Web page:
The European health report 2015

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The publication of the European health report every three years gives readers a snapshot of health and progress towards well-being in this Region where nearly 900 million people live.

The 53 Member States in the WHO European Region, which stretches from the Arctic Ocean in the North and the Mediterranean Sea in the south, and from the Atlantic Ocean in the west to the Pacific Ocean in the east, adopted the new European health policy framework “Health 2020” in 2012. This new policy is meant to improve the health and well-being of populations thanks to people-centered health systems that are equitable, sustainable and of high quality.

The 2015 Report gives an account of progress towards the “Health 2020” targets in the Region so far, which are to increase life expectancy and reduce premature mortality in Europe, and to reduce inequities in health between the countries.

Thereby, we learn that, even if infant mortality has declined in the countries with the highest rates since 1990, the differences between countries remain substantial. With an inequity gap of 20 deaths per 1000 live births, between the lowest and the highest rate in the Region.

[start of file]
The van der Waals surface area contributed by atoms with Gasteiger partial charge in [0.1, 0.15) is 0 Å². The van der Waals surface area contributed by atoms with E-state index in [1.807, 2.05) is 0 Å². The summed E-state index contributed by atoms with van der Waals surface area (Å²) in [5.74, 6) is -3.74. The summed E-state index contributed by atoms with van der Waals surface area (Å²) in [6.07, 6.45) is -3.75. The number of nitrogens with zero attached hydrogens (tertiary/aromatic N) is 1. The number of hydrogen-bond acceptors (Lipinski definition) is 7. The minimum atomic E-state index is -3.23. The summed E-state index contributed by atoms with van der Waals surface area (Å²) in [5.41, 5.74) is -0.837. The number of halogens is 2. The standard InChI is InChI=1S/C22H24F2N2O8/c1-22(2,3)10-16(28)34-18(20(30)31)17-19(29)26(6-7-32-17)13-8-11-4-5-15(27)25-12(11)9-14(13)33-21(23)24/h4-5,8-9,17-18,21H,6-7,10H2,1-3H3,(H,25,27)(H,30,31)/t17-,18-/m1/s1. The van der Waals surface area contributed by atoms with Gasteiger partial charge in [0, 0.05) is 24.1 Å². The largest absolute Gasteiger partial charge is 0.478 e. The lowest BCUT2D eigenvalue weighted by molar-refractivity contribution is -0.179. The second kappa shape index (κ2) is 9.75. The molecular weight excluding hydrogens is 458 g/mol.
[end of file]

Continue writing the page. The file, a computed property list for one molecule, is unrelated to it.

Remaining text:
WHO 2015 infant mortality

 

If the Region is on track to achieve the “Health 2020” target to reduce premature mortality due to cardiovascular diseases or diabetes for example, levels of alcohol consumption, tobacco use and obesity, which are among the major risk factors for premature mortality, remain alarmingly high. The European health report 2015 reveals that this Region has the highest levels of alcohol consumption and tobacco use in the world.

Given the urgency of the situation, Member States set up policies to tackle the risk factors, leading to declining trends in tobacco use and alcohol consumption since the last Report in 2012. However, this decline is not sufficient to meet the 30% reduction target of the global noncommunicable diseases monitoring framework by 2025.

 

WHO 2015 risk factors

 

Also, this report highlights new frontiers that need to be addressed in the coming years to optimize health monitoring for public health, which is no longer calculated through death and disease only, but also with the focus on the subjective well-being.

 

WHO 2015 subjective well-being

 

In order to carry out « Health 2020 », the 2015 Report advocates to European countries to realize more important efforts mean to measure the well-being of the populations, and its cultural contexts.

 

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